CALIFORNIA'S ONLY SPORTSMAN'S NEWS SINCE 1953

Feature Article: Bob Slamal Obit

OBITUARY: Bob Slamal, owner of Ski and Sport stores

BY JIM MATTHEWS/Special to Western Outdoor NewsPublished: Jun 23, 2015

Bob Slamal, the owner of the Ski and Sport outdoor and marine stores in Riverside and San Bernardino, died unexpectedly on June 10 at his home. Slamal was one the last of the Hemingway sportsmen who pursued all of the outdoor sports with skill and passion, from fishing and hunting to ski racing to off-road motorcycles to golf. Through his retail businesses and his love of outdoor sports he was well-known throughout the Southern California sporting community. Slamal was 68.

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BOB SLAMAL, died unexpectedly on June 10 at his home. Here. He graces the cover of a Western Outdoors magazine.

Ski and Sport had been in business in the Inland Empire since 1946, when Bob’s dad, Tom Slamal partnered up with Overton Pratt (also well-known in the Inlands Empire sporting goods business) to open a broad-based sporting goods store in San Bernardino. After buying out Pratt, the Slamals eventually open both sporting goods and marine/boating stores in both cities until the last store closed in 2009.


Ski and Sport was a place where you could go get a baseball bat for your Little Leaguer, hiking boots for a trek up San Gorgonio, spinners for a trout fishing adventure at Big Bear Lake, a top-end conventional reel for a long-range fishing trip out of San Diego, skis for a trip to Snow Summit, or waterfowl ammunition and shotguns for a goose hunt at the Salton Sea. It had everything sporting.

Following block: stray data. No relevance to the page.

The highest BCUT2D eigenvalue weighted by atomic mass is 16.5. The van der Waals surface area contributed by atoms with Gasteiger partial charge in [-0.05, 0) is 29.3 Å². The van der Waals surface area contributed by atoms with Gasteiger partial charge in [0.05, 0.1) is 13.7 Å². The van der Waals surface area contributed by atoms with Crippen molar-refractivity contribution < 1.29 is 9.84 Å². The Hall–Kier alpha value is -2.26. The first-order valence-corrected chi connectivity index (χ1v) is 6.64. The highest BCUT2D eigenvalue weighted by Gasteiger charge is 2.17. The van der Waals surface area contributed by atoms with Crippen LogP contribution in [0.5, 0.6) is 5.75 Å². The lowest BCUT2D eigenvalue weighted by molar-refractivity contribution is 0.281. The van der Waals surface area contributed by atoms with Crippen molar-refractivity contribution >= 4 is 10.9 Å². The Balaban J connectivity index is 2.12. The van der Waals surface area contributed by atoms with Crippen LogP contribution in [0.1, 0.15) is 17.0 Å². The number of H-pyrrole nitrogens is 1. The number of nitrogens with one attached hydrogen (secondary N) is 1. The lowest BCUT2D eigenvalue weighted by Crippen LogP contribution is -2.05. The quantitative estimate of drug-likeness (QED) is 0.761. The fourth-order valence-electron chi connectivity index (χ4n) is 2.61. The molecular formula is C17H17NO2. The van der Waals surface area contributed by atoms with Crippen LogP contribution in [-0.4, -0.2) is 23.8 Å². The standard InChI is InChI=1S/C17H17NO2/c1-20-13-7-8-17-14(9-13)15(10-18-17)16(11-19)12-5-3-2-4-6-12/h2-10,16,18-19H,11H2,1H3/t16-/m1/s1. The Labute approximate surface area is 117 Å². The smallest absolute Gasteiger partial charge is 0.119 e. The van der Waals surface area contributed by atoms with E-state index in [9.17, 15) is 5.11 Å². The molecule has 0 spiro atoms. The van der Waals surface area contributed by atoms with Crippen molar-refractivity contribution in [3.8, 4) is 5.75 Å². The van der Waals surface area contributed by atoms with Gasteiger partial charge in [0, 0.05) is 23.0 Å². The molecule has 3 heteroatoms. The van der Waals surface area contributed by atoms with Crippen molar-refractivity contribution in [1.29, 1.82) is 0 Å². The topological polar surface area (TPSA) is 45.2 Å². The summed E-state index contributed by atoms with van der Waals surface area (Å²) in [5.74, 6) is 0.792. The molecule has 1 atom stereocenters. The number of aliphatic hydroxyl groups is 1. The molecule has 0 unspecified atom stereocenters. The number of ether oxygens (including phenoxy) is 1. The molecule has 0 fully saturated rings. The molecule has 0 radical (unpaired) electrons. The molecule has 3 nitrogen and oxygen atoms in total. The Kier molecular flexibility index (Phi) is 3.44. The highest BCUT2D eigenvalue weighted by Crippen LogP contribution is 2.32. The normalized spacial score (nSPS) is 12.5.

When the Riverside store closed in 2009, the last of the Ski and Sport stores still open, Slamal said the Ski and Sport stores were always on the leading edge of the latest outdoor trends, mostly was because he and his father were avid participants. The San Bernardino store carried camping trailers and slide-on campers, fishing boats and motors, and backpacking equipment before they were trendy — but not before both Slamals and their staff were using them and knew their advantages. Their stores were carrying fly-fishing and fly-tying gear decades before “A River Runs Through It” exploded the popularity of that sport. Waterfowl hunters heading to the Imperial Valley or Colorado River would detour a few miles because they knew Slamal’s store carried a wide selection of ammunition and decoys. The store was also one of the best saltwater fishing tackle shops in Southern California — in spite of being sixty miles from the ocean.


The San Bernardino store carried Mercury motors for anglers from its initial opening in 1946. When the marine store was sold 1991, Ski and Sport was the oldest continuous Mercury dealer in the country.


“Dad had a real feel for being ahead of the curve,” said Slamal of his father when Tom died in 2010. It was a tradition Bob carried on long after his father had retired and turned the business over to Bob.


When skateboards first came on the scene, Riverside Ski and Sport began stocking a wide selection and became a kid hangout. As these kids matured, another trend kicked off. For the last five years it was open, Riverside Ski and Sport had been the largest, non-chain, snowboarding shop in California.


All of the stores always had something else that you can’t find very many places today: a place to sit down and just visit.


“You want people in the store — you don’t want to chase them away. And we always had couches,” said Slamal when the Riverside store closed six years ago.